But it also highlights the difficulty of examining Islam, which stands in between ‘religion’ and ‘nation’.

Let it at least be an example of the shared propensity of mankind to glorify battle. Most Muslims, and Americans, would quickly defend the rightness of their particular historical cause. Perhaps they are not wrong.

But allow it to give pause in defending the rightness of any particular current cause –  religious, national, or otherwise.

And if you like, review again the CT link showing how some read forward the battle into the future, perhaps the near future, perhaps even the present.


The Return from Syria

(from Sputnik news)
(from Sputnik news)

Writing for Carnegie, Mukhtar Awad writes a long but thorough history of Islamist radicalization since the movement to oust Morsi as president. Towards the end he issues a warning that might not be on everyone’s radar:

The eventual return of Egypt’s many itinerant jihadists—probably several thousand—is another factor that will likely increase jihadists’ recruitment of Islamist youth and the possibility that nonjihadi violent groups embedded in the Egyptian mainland will turn into active cells of the Islamic State and al-Qaeda. There is a precedent for this. When Egyptian fighters returned from jihad in Afghanistan in the 1980s and 1990s, their actions precipitated the bloodiest years of the previous insurgency.

The brutal and successful Islamic State has inspired many young Islamists to wage jihad, particularly after its conquests in Iraq and Syria and its infliction of significant casualties on the ranks of the Egyptian military. An increasing number of Islamists have joined its ranks, and others have fought under the banner of jihadi groups in Libya. Al-Qaeda also remains a popular touchstone among those who reject the Islamic State’s claim to the caliphate and its gross barbarity. Its branch in Syria, the Nusra Front, is another successful model in the view of young Islamists, and some Egyptians have traveled to join its ranks.

Many Egyptian jihadists who left in the 1980s stayed overseas to fight in regions like the Arab Maghreb—one estimate by a pro-government center run by a retired senior officer puts the number at anywhere between 8,000 and 10,000 Egyptians, though these numbers could not be independently verified.47 Egyptian authorities claim that at least 3,000 Egyptians have traveled to join the Syrian jihad since 2012, a number that peaked during Morsi’s presidency.48 This number is also impossible to verify, but an Egyptian Islamic State fighter based in Syria interviewed for this paper confirmed that the number is likely close to several thousand.

As escalating as Russia’s intervention in Syria has been, having them at the table could ironically serve as a basis for an eventual political solution. Far too much blood has been shed to offer even the faintest praise to anyone, but at least there is coordination among the major powers, including efforts to involve Turkey and Saudi Arabia as well.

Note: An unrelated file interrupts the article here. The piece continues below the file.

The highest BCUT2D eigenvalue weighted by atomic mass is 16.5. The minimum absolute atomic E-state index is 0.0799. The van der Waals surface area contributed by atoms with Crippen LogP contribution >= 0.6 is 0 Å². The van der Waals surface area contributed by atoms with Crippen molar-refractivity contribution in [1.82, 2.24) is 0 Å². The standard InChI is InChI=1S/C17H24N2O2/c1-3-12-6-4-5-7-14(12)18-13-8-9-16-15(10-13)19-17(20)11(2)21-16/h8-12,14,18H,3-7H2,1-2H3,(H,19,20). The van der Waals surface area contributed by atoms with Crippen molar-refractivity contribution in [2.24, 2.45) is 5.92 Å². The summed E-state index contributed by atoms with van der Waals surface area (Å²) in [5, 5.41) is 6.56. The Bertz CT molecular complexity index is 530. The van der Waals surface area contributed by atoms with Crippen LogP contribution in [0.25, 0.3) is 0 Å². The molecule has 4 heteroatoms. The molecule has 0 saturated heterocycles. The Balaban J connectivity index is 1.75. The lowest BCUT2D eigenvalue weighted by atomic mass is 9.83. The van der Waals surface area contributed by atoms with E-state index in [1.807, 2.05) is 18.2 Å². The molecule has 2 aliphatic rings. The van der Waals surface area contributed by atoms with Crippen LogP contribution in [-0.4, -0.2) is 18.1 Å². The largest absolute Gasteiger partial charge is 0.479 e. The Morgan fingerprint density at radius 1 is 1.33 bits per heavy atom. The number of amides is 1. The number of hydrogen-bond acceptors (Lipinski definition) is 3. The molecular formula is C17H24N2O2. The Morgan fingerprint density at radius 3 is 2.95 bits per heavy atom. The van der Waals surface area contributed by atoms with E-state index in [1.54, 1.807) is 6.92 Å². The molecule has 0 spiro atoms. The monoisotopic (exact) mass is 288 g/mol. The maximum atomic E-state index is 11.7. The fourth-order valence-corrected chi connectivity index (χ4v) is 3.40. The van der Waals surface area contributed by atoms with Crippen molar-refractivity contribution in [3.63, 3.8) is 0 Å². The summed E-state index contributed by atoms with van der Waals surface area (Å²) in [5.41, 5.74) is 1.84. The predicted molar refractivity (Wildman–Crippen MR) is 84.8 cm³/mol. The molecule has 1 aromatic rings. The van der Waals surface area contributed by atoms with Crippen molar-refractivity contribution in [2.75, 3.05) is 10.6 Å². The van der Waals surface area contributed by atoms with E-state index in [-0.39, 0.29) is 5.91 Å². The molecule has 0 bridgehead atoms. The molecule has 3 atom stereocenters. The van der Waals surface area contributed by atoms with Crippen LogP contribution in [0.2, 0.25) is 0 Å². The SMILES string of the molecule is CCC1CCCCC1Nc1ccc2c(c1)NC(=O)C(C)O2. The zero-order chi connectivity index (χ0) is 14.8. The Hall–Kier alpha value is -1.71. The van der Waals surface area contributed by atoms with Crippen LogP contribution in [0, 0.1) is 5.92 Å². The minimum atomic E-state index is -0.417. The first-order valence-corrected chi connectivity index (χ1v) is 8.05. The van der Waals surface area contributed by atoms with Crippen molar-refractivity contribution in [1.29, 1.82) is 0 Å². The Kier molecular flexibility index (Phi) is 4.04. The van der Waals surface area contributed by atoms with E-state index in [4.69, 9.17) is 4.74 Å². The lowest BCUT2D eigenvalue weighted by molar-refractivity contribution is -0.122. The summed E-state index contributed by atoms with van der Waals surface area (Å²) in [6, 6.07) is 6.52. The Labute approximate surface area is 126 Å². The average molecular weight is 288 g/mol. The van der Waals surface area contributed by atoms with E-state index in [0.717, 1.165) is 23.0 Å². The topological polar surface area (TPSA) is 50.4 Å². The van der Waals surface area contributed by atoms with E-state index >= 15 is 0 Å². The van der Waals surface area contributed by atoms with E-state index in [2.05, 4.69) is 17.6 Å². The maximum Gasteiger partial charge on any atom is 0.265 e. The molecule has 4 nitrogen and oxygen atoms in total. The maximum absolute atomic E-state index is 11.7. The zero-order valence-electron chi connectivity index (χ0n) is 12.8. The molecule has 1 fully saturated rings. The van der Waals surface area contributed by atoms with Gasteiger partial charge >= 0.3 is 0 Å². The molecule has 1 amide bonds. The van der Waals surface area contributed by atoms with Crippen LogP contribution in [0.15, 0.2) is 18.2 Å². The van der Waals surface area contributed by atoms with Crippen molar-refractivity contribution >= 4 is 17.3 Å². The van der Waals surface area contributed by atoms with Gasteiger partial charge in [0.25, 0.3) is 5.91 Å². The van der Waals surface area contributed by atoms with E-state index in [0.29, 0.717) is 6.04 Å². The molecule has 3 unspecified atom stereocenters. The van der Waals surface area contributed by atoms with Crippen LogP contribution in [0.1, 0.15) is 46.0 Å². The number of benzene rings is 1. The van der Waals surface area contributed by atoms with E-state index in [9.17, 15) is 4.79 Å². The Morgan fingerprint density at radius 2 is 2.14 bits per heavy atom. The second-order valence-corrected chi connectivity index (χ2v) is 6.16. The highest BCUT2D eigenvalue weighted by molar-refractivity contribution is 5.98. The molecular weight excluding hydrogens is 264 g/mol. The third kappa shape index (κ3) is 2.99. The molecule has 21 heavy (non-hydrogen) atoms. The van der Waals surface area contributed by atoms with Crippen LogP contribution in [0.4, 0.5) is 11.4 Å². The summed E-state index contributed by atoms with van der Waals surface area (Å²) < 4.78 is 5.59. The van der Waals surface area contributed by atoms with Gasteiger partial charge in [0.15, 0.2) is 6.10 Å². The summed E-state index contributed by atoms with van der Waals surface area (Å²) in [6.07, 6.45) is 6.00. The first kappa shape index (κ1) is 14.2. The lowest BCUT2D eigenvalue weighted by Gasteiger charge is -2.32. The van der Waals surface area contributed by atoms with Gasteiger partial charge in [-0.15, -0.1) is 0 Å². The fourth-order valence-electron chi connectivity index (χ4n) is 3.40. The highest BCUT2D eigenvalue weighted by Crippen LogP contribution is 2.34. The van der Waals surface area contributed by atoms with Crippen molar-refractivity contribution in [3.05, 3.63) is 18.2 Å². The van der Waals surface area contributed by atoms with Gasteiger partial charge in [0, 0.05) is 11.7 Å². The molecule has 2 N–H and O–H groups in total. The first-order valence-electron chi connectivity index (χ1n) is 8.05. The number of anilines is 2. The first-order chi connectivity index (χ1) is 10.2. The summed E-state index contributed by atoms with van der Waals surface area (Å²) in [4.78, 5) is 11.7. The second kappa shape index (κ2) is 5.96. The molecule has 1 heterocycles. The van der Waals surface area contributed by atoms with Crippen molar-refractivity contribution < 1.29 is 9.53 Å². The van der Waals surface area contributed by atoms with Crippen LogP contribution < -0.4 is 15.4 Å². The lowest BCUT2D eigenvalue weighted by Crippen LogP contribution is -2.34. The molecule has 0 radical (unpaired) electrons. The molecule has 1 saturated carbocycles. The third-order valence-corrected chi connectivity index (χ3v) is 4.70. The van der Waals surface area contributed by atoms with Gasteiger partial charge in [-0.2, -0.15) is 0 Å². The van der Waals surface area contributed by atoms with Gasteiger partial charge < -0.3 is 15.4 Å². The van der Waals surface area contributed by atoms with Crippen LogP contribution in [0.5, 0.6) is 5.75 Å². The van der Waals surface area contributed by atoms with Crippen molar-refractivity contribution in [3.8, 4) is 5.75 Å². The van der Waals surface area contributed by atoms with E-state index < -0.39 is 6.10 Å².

If peace can eventually take hold, where will all the foreign fighters go? As Awad states, Egypt has dealt with this scenario already. But in the ongoing effort to regain stability, it would be the oddest of consequences that peace in Syria might throw Egypt off kilter again.


The Brotherhood as the Jihadi Source

Former President Mohamed Morsi, wearing the red uniform of a prisoner sentenced to death
Former President Mohamed Morsi, wearing the red uniform of a prisoner sentenced to death

Egyptian Foreign Minister Sameh Shoukry recently called the Muslim Brotherhood the source of all extremist ideology. The article does not give a detailed rationale, though the accusation is repeated often by many anti-Islamists in Egypt.

This article in al-Monitor, however, explains how it works:

The Islamists see a wide systematic conflict between the Brotherhood and Salafist jihadist groups, from which IS defected. However, one of the defectors from a Salafist jihadist group in Sinai (which the sheikh did not name) believes that the Brotherhood is the main generator of organizations fighting in the name of religion.

The jihadist — who defected from Salafist jihadism but still believes in the jihadist ideology — told Al-Monitor on condition of anonymity, “Jihadist groups classify the Brotherhood as democratic, whose way of ruling is no different than that of political regimes.

There are fundamental differences, on both the systematic and doctrinal levels between the Brotherhood and the jihadists. It is a political group with an Islamic cover that aims at political reform, and does not mind the idea of ​​jihad, but under terms that are subject to political calculations and interests. The jihadists, however, believe that this [ideology] is a blasphemy and that those who follow politics and leave jihad are secular infidels, even if they constantly repeat Islamic slogans.”

So the two entities are against each other in tactics, but the Brotherhood is an incubator for later jihadi action:

The jihadist said, “The Brotherhood is the oldest organization that has the most experience in lobbying human resources. It educates its cadres from childhood, teaching them jihadist slogans and explaining to them the [importance] of establishing an Islamic caliphate and applying Sharia. [They say], ‘Allah is our objective, the prophet is our idol and the Quran is our constitution; jihad is our fate, and death for the sake of Allah is our highest aspiration.’”